Residents of five storey buildings due to be demolished will be able to vote on including their block of flats in the draft redevelopment programme from 15 May until 15 June, 2017, said Moscow Mayor Sergei Sobyanin at the Moscow Government Presidium session.
Muscovites will be able to vote in two ways:
— online via the Active Citizen website;
— at any government services centre, My Documents, regardless of their place of residence.
“We’ll do our best to establish the identity of the voters to make sure they really are the proprietors or the lease tenants of these buildings to prevent any outsiders from voting for others,” the Moscow mayor said.
He added that, if they wished, property owners of the older rundown five storey buildings could hold a general meeting to decide whether they want to list their building in the redevelopment programme. The authorities went for this voting campaign based on the results of crowdsourcing research amongst proprietors and tenants of the old five storey buildings.
“It is entirely possible that despite our massive preparations, we have included some buildings into the list by mistake and their residents could be totally opposed to it,” said Mr Sobyanin. “They will have the opportunity to organise a proprietors’ meeting and decide against putting their building up for a vote and on the redevelopment programme.”
The five storey buildings on the voting list include blocks of flats where the majority of residents, usually over 70 percent, support redevelopment.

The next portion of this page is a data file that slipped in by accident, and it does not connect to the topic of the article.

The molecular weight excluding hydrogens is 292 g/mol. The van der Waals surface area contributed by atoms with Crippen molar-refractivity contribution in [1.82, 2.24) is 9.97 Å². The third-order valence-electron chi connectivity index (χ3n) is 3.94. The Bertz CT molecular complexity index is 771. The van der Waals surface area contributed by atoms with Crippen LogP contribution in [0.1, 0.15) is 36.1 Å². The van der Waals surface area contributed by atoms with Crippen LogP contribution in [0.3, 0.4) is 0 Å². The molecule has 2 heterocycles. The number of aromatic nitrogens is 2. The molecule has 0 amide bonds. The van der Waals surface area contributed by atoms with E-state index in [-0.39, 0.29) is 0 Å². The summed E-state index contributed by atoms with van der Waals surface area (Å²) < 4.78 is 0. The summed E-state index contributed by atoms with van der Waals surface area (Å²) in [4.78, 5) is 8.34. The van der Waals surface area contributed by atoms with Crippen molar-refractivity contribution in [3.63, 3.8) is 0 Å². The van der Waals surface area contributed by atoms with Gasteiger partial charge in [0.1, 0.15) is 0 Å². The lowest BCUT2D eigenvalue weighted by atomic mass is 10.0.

An online survey conducted by the Higher School of Economics suggests that most of the redevelopment supporters (64 percent) prefer to vote via the Active Citizen site. Sixty percent of these respondents are aged between 17 and 40.
More than half of those who prefer to vote at My Documents centres are 40 and over.
Redevelopment opponents have confessed they intend to express their disagreement at a general meeting of property owners.
Altogether, these measures will allow the majority of five storey building residents to express their opinion in the most suitable way.
Five storey building residents will be eligible to vote online via Active Citizen or at government services centres My Documents if they are either apartment owners, including shared apartments, or are tenants with social lease contracts.
Parents/guardians of underage children will be able to vote on their behalf.
Active Citizen website
Residents voting via the Active Citizen website will have to fill in their personal details such as their name and patronymic, passport number, individual insurance account in the pension insurance system, DOB, and also the tenant’s ledger account (from the single housing document).
My Documents centres
Residents who find it easier to vote at My Documents centres will have to present their passport, property ownership certificate or an excerpt from the Common State Register of Title to Real Estate.
Tenants with social lease contracts will have to provide their passport and the contract itself.
This way the authorities can identify residents and prevent outsiders from voting.